The bell from sunken Second World War battle cruiser HMS Hood has been recovered after lying on the seabed for more than 74 years.
It was hoisted from the bottom of the Denmark Strait, between Greenland and Iceland, by US philanthropist and co-founder of Microsoft Paul G Allen.
The 18-inch high bell, which was cast for the previous battleship of the same name, will now be restored and displayed at the National Museum of the Royal Navy in Portsmouth Historic Dockyard.
The sinking of the Hood on May 24 1941 by the German battleship Bismarck shocked a nation by then used to war.
Only three of its 1,418 crew survived the sinking during the Battle of the Denmark Strait.
The fifth salvo from the Bismarck hit the ship’s magazine resulting in a catastrophic explosion, which tore it in half, and it sank in less than three minutes.
The flagship of the fleet was part of a force ordered to engage the Bismarck and her escort cruiser Prinz Eugen off Greenland.
The recovery of the Ship’s Bell will help ensure the 1,415 men lost, and the name Hood, will always be remembered by a grateful nationAdmiral Sir George Zambellas, First Sea Lord
In the days after the sinking, wartime prime minister Winston Churchill ordered the Bismarck must be hunted down and sunk.
On May 27, the battleship was finally destroyed after several days of attacks by Royal Navy ships and the Royal Air Force.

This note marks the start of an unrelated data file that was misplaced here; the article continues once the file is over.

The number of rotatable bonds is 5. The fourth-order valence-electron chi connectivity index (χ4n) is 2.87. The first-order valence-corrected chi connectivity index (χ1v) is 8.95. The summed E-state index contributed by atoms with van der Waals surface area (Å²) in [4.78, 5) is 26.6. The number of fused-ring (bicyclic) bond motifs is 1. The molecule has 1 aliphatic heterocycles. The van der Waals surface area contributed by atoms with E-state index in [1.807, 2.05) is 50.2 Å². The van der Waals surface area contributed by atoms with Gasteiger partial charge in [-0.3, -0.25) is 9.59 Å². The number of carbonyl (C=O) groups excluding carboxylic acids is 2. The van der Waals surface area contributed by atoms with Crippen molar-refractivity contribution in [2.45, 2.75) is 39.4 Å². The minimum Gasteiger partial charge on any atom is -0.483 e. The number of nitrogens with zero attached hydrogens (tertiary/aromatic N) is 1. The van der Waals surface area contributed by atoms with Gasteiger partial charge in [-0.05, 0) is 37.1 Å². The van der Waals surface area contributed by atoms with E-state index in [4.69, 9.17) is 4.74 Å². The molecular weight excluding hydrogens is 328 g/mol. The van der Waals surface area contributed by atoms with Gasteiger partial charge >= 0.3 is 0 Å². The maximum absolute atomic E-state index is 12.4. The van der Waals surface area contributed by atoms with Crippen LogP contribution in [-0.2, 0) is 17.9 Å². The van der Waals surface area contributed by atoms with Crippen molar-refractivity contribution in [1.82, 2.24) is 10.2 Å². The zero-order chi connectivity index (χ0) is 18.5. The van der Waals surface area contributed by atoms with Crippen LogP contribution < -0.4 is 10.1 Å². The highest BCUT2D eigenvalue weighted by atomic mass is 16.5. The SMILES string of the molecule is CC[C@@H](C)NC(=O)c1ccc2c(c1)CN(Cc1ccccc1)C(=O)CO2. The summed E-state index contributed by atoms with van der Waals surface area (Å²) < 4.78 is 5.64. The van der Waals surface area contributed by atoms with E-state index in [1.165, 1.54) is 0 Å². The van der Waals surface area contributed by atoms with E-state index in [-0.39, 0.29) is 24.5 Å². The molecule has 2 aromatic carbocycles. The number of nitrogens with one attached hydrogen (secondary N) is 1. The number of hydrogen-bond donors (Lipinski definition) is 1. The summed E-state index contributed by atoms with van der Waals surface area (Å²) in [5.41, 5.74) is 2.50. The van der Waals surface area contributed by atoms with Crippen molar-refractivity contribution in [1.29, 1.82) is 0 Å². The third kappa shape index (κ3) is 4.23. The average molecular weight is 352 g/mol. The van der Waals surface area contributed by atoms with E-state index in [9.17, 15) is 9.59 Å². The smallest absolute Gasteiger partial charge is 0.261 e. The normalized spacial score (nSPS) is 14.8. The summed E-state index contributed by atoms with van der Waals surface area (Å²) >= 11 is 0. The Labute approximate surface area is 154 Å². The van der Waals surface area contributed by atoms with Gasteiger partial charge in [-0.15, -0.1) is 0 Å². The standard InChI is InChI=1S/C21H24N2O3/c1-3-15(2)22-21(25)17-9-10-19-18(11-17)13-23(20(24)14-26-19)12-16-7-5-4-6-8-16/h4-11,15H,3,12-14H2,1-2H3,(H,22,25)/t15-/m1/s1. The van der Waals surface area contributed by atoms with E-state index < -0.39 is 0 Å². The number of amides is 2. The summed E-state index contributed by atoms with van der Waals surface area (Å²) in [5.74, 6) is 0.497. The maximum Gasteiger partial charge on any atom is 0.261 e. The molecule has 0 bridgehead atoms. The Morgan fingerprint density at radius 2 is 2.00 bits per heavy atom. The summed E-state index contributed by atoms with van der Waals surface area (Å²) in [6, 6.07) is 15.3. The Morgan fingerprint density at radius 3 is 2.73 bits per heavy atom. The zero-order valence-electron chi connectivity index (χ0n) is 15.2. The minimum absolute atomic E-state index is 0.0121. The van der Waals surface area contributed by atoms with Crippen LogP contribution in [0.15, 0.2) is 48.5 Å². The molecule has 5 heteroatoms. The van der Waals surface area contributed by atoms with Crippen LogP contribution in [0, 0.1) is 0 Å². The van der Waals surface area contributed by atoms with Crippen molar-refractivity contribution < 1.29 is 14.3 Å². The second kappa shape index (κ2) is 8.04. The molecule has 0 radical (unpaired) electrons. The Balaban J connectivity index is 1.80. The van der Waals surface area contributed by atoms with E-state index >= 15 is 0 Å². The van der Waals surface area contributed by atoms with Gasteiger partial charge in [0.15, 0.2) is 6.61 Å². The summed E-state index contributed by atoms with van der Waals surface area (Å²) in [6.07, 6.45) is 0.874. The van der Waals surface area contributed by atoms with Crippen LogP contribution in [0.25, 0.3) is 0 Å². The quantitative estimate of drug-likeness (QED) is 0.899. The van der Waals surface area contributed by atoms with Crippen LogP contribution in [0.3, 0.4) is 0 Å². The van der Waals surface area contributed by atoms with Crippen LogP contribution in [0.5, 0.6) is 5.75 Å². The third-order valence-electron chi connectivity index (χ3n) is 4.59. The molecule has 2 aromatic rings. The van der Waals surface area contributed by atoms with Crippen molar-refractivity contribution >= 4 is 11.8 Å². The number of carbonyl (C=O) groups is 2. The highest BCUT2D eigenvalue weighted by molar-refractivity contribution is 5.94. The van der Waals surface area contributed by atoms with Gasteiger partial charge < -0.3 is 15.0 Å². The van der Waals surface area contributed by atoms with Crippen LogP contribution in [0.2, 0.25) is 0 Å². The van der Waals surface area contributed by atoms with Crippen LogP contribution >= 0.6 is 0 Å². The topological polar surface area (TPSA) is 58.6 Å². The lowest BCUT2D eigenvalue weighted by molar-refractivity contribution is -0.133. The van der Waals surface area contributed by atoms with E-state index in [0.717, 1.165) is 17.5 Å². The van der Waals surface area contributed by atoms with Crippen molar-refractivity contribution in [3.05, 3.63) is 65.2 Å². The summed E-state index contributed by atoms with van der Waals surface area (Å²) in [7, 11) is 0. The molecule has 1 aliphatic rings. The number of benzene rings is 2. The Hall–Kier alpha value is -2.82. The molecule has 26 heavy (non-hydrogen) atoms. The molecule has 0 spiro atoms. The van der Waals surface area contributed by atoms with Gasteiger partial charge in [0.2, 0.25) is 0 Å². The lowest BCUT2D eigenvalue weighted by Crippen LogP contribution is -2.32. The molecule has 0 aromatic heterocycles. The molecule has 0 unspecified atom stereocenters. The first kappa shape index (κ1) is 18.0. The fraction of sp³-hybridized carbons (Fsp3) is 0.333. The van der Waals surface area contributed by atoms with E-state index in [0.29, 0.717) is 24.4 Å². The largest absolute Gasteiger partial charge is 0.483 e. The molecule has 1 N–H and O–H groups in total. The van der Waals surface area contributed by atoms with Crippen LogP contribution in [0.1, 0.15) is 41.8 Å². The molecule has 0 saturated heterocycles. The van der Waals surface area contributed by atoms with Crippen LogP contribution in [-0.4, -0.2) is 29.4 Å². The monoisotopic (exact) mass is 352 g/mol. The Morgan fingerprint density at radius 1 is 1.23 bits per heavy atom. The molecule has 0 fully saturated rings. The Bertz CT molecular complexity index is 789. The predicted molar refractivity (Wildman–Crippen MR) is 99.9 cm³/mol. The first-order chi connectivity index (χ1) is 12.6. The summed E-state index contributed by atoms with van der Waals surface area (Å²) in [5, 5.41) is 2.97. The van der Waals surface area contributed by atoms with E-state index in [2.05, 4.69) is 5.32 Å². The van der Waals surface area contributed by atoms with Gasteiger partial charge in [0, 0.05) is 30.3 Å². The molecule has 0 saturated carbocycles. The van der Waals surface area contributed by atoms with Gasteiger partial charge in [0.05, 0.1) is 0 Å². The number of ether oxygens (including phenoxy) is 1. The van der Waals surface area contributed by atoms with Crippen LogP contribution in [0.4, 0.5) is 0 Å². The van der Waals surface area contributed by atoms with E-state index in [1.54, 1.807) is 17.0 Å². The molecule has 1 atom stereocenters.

First Sea Lord, Admiral Sir George Zambellas, said: “A magnificent symbol of the power of the Royal Navy in the inter-war years, the Mighty Hood is one of the greatest fighting ships in our nation’s long and glorious maritime history.
“That she was lost with her guns thundering in defence of the convoys that formed Britain’s lifeline, is a tragic reminder of the high price that our island nation paid for survival, and for the freedom and prosperity we enjoy today.
“Her story, her sacrifice, continues to inspire the Royal Navy today. The recovery of the Ship’s Bell will help ensure the 1,415 men lost, and the name Hood, will always be remembered by a grateful nation.”
After the conservation, which is likely to take around 12 months, the bell will be reunited with the bell of HMS Prince of Wales, which took part in the same Denmark Strait action with the Bismarck but survived, only to be sunk at the end of the year by the Japanese in the South China Sea.
Three years ago Mr Allen was thwarted in his efforts to pick up the bell by the weather in the waters between Iceland and Greenland.
But he returned this summer with his yacht Octopus and its state-of-the-art robot submarine from the same firm, Blue Water Recoveries, which found the Hood’s wreck back in 2001, and recovered the bell on August 7 from a depth of 2,800 meters (9,186 feet).
Rear Admiral Philip Wilcocks’ uncle went down with the battle cruiser.
Also president of the HMS Hood Association, he said: “There is no headstone among the flowers for those who perish at sea.
“For the 1,415 officers and men who lost their lives in HMS Hood on May 24 1941, the recovery of her bell and its subsequent place of honour in the National Museum of the Royal Navy will mean that future generations will be able to gaze upon her bell and remember with gratitude and thanks the heroism, courage and personal sacrifice of Hood’s ship’s company who died in the service of their country.”